“The world is a book, and those who do not travel read only a page.”
-Thanks to Cindy! 😀
“The world is a book, and those who do not travel read only a page.”
-Thanks to Cindy! 😀
I was walking in the London metro to my transfer point when I heard the sweet melody of a saxophone permeate the dirty porcelain walls all around me. The sound of the saxophone sounded very inviting, especially in the likes of a city such as London. I walked toward the music, and I could hear that the sonorous sound of the saxophone was accompanied in the background by a high-tempo prerecording of the song, complete with a catchy bassline. I continued to follow the sound along the narrow bends and curves of the metro and finally found myself at the entrance of a long corridor, with people busily scuffling by.
Plastered against the wall, there was a man in his late 60’s who was busy playing his beloved instrument. His hair was grey, and neatly wrapped in a ponytail behind his head. I took a closer look at his instrument. The saxophone that he was playing looked as if it had endured many years of use, as the original luster of the golden metal was fading away, kind of like when a brand new copper penny turns rusted and discolored when subjected to moisture and time. Beside him, he had a little pull-cart which had a respectable looking amplifier with an old Sony Walkman spinning wildly.
I stood to the side and eyed the man from a distance, while absorbing the tunes that he was sharing with me, and the rest of the people in the metro. The first song that he played was “Tell me more” from Grease, a song that I am quite fond of. When playing the song, he played with such great passion and vigor that it made me want to dance along. In fact, the man would often throw out a kick or two here and there according to the music.
I reached into my pocket and shuffled around for some spare change to give to the man. After all, he already made my day by enjoying his music and he probably has a hard time getting by, being a street musician and all. I finally found a 50 pence coin and after contemplating if it were too much (the pound is nearly twice as much as the American dollar, thus making this 50 pence piece almost a dollar) I walked in front of the man and generously tossed in the coin into his saxophone case (which was glittering with all of these other coins that other people had contributed). I thought to myself how he must be pretty good, considering that he had a respectable amount of donations from others.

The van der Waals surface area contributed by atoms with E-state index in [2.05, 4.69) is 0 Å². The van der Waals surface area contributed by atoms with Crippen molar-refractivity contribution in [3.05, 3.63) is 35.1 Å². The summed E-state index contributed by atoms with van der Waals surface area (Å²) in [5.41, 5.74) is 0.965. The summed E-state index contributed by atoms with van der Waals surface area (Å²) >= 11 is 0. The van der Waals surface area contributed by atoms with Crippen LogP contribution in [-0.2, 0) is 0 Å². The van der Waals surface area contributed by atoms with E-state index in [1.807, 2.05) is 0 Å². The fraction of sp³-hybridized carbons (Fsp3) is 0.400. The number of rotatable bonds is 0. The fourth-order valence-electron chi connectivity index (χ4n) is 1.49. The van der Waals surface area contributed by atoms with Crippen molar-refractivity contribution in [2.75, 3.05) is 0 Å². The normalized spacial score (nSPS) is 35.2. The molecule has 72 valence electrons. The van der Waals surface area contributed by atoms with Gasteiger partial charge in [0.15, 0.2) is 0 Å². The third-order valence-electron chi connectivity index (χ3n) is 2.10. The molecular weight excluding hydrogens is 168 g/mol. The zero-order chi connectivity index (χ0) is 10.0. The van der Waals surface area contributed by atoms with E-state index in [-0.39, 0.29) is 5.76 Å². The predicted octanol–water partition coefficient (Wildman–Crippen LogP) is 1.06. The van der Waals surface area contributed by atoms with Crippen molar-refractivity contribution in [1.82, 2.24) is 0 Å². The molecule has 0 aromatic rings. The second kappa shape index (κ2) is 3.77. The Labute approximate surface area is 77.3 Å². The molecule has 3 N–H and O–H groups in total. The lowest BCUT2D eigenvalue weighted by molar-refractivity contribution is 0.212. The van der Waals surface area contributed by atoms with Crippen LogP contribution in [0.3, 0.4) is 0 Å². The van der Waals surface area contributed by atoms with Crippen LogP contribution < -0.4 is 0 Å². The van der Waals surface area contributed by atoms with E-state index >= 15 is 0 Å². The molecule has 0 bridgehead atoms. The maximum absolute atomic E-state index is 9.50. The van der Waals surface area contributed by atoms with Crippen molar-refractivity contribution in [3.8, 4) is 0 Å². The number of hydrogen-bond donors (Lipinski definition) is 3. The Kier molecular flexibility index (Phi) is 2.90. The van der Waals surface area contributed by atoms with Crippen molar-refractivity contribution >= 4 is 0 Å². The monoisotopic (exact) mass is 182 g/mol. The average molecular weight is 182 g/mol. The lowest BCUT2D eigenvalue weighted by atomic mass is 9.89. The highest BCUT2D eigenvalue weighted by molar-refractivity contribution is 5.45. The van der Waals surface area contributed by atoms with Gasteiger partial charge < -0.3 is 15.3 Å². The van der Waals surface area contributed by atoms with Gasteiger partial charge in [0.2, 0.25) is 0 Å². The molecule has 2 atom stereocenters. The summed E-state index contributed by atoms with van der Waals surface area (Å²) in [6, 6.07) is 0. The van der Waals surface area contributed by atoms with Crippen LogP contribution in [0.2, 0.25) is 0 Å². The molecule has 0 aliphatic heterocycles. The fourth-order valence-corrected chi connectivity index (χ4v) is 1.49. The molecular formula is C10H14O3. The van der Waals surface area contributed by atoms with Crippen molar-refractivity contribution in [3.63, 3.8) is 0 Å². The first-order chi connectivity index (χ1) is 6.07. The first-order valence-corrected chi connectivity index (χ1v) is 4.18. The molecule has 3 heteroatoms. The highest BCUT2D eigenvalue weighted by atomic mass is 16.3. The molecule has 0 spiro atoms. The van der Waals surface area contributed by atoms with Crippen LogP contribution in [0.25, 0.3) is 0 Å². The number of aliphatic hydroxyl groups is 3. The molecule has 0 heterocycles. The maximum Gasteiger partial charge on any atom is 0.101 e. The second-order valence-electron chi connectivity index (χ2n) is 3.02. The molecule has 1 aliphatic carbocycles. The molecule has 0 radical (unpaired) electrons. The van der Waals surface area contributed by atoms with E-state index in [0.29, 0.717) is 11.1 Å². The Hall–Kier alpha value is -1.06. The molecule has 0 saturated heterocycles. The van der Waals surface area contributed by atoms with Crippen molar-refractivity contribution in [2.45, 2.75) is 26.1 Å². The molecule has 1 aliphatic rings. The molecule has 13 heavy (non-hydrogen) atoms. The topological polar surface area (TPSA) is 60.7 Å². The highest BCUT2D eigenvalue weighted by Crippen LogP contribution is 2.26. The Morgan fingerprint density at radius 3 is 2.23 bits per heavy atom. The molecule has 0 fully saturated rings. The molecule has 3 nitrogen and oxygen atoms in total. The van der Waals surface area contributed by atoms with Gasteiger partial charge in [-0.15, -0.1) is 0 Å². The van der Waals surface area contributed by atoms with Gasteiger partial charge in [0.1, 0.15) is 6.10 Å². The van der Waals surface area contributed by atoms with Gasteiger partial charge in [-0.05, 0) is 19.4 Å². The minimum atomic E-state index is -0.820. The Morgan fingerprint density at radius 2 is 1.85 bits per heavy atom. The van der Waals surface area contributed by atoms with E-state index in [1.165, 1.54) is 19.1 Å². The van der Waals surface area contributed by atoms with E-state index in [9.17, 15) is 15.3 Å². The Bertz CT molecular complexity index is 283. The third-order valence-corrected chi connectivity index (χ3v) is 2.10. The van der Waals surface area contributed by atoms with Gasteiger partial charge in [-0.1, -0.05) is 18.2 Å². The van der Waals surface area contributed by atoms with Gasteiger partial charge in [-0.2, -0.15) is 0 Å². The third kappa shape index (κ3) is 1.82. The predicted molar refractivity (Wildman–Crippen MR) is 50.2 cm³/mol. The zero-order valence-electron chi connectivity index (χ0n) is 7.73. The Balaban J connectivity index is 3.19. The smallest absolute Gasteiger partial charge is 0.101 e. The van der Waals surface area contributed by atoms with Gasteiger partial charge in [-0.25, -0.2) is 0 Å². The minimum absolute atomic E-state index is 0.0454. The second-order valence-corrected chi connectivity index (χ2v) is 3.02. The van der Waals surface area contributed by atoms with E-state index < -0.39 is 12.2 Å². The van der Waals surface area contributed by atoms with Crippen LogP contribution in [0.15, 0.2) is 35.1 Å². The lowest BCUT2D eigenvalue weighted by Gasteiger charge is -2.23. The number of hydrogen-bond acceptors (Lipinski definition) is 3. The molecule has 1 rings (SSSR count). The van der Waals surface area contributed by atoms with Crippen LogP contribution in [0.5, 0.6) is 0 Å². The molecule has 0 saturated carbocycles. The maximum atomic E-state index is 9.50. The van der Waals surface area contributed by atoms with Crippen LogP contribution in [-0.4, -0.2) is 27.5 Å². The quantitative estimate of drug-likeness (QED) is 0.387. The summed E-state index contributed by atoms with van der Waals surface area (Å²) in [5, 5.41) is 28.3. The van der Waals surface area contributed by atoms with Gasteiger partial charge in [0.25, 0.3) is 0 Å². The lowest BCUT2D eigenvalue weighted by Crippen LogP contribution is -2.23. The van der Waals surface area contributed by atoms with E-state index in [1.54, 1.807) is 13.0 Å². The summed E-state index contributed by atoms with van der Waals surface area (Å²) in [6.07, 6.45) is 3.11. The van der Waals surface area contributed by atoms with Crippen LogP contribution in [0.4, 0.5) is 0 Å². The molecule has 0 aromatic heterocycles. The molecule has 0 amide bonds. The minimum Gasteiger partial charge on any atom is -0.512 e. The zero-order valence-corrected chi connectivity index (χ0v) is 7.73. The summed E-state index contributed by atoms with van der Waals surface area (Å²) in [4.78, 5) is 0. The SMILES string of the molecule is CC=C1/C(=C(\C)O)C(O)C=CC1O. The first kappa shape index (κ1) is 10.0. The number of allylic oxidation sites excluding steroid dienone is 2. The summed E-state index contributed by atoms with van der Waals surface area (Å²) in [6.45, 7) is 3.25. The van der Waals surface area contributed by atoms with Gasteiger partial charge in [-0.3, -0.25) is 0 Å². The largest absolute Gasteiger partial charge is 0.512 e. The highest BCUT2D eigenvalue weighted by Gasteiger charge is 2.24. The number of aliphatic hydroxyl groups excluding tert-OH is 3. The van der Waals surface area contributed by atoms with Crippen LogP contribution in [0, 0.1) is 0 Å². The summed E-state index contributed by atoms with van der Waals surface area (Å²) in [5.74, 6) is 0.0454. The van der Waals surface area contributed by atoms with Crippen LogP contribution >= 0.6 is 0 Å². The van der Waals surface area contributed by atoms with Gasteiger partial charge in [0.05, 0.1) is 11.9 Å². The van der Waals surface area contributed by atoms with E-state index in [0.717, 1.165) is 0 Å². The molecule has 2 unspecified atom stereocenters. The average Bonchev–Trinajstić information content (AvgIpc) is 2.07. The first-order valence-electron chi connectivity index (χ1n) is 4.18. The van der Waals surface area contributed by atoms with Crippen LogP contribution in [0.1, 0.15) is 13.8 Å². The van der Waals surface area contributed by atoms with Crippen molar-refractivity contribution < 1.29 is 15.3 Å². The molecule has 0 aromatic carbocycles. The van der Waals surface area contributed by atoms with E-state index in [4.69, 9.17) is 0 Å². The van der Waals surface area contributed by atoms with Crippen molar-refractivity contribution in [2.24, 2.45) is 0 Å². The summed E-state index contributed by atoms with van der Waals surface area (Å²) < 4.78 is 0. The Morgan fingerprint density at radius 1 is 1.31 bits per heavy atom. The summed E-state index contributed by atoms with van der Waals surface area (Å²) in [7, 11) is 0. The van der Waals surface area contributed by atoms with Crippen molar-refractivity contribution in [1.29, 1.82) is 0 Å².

The man smiled at me and continued blowing into his saxophone, pushing out rich and substantial notes into the air. Quit enjoying his music, I stuck around for a while and made an “audio snapshot” of his music by recording with my mp3 player. I closed my eyes and could feel the music flowing through me, almost transporting me to another place. The walls around me seemed to disappear, and all that I could hear and see were the colorful waves of music flow around me. Guitar-playing street musicians are a dime a dozen, but those who play the saxophone are quite rare.
Every now and then someone would toss in a coin or two and give the man a cordial smile, as if thanking him from bringing some joy and happiness into the gloomy “dungeon” of the London metro. I stuck around for maybe five minutes, and then suddenly felt a great urge to talk to this man and find out about his music-playing history.
At the end of one of his songs, he put down his sax and took a drink of water in the bottle next to him. I slowly approached him and told him that his music sounded beautiful. He looked up and thanked me for my kind comment. I then asked him how long he had been playing the sax. He replied that he had been playing the sax as long as he could remember, and that it is something that he is incredibly passionate about.